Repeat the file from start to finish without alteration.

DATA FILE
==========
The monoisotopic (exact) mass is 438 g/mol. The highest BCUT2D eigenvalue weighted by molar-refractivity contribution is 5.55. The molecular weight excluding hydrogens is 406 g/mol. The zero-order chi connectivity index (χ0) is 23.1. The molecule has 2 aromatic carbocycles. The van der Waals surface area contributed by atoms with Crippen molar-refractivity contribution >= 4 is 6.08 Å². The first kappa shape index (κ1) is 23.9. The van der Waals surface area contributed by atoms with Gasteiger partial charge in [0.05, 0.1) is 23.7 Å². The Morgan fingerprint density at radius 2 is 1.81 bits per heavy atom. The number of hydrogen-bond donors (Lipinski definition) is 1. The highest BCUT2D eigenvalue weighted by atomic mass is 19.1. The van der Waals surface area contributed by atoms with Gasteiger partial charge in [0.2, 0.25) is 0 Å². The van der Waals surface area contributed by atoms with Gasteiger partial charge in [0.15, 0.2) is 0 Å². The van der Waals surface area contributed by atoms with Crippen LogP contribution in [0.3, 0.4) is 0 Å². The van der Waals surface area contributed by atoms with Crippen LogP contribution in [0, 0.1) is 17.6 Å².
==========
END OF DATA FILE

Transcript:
The monoisotopic (exact) mass is 438 g/mol. The highest BCUT2D eigenvalue weighted by molar-refractivity contribution is 5.55. The molecular weight excluding hydrogens is 406 g/mol. The zero-order chi connectivity index (χ0) is 23.1. The molecule has 2 aromatic carbocycles. The van der Waals surface area contributed by atoms with Crippen molar-refractivity contribution >= 4 is 6.08 Å². The first kappa shape index (κ1) is 23.9. The van der Waals surface area contributed by atoms with Gasteiger partial charge in [0.05, 0.1) is 23.7 Å². The Morgan fingerprint density at radius 2 is 1.81 bits per heavy atom. The number of hydrogen-bond donors (Lipinski definition) is 1. The highest BCUT2D eigenvalue weighted by atomic mass is 19.1. The van der Waals surface area contributed by atoms with Gasteiger partial charge in [0.2, 0.25) is 0 Å². The van der Waals surface area contributed by atoms with Gasteiger partial charge in [0.15, 0.2) is 0 Å². The van der Waals surface area contributed by atoms with Crippen LogP contribution in [0.3, 0.4) is 0 Å². The van der Waals surface area contributed by atoms with Crippen LogP contribution in [0, 0.1) is 17.6 Å².